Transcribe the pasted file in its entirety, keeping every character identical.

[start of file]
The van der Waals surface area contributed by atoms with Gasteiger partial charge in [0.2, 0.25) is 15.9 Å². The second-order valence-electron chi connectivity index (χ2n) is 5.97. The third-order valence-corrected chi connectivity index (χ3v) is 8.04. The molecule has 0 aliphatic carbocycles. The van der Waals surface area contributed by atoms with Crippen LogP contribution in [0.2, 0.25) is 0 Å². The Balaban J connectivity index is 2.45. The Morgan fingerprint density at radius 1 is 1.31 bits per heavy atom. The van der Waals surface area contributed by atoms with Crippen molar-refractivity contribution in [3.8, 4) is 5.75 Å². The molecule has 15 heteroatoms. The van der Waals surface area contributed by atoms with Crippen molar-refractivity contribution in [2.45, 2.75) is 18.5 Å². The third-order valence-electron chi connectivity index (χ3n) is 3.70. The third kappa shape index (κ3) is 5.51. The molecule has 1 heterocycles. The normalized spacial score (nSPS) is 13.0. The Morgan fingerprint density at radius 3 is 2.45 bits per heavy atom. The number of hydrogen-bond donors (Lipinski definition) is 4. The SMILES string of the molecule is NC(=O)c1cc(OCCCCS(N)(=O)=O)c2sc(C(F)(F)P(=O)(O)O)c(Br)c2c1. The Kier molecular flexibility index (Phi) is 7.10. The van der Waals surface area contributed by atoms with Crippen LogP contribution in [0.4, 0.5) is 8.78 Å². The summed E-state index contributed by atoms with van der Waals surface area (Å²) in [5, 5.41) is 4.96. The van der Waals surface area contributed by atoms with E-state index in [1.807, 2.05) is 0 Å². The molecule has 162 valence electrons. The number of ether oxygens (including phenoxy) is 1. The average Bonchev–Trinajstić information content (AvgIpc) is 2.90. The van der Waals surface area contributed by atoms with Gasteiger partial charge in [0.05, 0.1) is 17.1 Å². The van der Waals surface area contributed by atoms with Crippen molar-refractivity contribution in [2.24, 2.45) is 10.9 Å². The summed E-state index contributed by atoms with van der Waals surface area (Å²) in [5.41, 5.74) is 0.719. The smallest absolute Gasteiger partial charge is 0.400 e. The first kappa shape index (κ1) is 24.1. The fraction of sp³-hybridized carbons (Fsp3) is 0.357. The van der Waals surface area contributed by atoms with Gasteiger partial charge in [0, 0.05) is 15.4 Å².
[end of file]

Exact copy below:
The van der Waals surface area contributed by atoms with Gasteiger partial charge in [0.2, 0.25) is 15.9 Å². The second-order valence-electron chi connectivity index (χ2n) is 5.97. The third-order valence-corrected chi connectivity index (χ3v) is 8.04. The molecule has 0 aliphatic carbocycles. The van der Waals surface area contributed by atoms with Crippen LogP contribution in [0.2, 0.25) is 0 Å². The Balaban J connectivity index is 2.45. The Morgan fingerprint density at radius 1 is 1.31 bits per heavy atom. The van der Waals surface area contributed by atoms with Crippen molar-refractivity contribution in [3.8, 4) is 5.75 Å². The molecule has 15 heteroatoms. The van der Waals surface area contributed by atoms with Crippen molar-refractivity contribution in [2.45, 2.75) is 18.5 Å². The third-order valence-electron chi connectivity index (χ3n) is 3.70. The third kappa shape index (κ3) is 5.51. The molecule has 1 heterocycles. The normalized spacial score (nSPS) is 13.0. The Morgan fingerprint density at radius 3 is 2.45 bits per heavy atom. The number of hydrogen-bond donors (Lipinski definition) is 4. The SMILES string of the molecule is NC(=O)c1cc(OCCCCS(N)(=O)=O)c2sc(C(F)(F)P(=O)(O)O)c(Br)c2c1. The Kier molecular flexibility index (Phi) is 7.10. The van der Waals surface area contributed by atoms with Crippen LogP contribution in [0.4, 0.5) is 8.78 Å². The summed E-state index contributed by atoms with van der Waals surface area (Å²) in [5, 5.41) is 4.96. The van der Waals surface area contributed by atoms with E-state index in [1.807, 2.05) is 0 Å². The molecule has 162 valence electrons. The number of ether oxygens (including phenoxy) is 1. The average Bonchev–Trinajstić information content (AvgIpc) is 2.90. The van der Waals surface area contributed by atoms with Gasteiger partial charge in [0.05, 0.1) is 17.1 Å². The van der Waals surface area contributed by atoms with Crippen molar-refractivity contribution in [2.24, 2.45) is 10.9 Å². The summed E-state index contributed by atoms with van der Waals surface area (Å²) in [5.41, 5.74) is 0.719. The smallest absolute Gasteiger partial charge is 0.400 e. The first kappa shape index (κ1) is 24.1. The fraction of sp³-hybridized carbons (Fsp3) is 0.357. The van der Waals surface area contributed by atoms with Gasteiger partial charge in [0, 0.05) is 15.4 Å².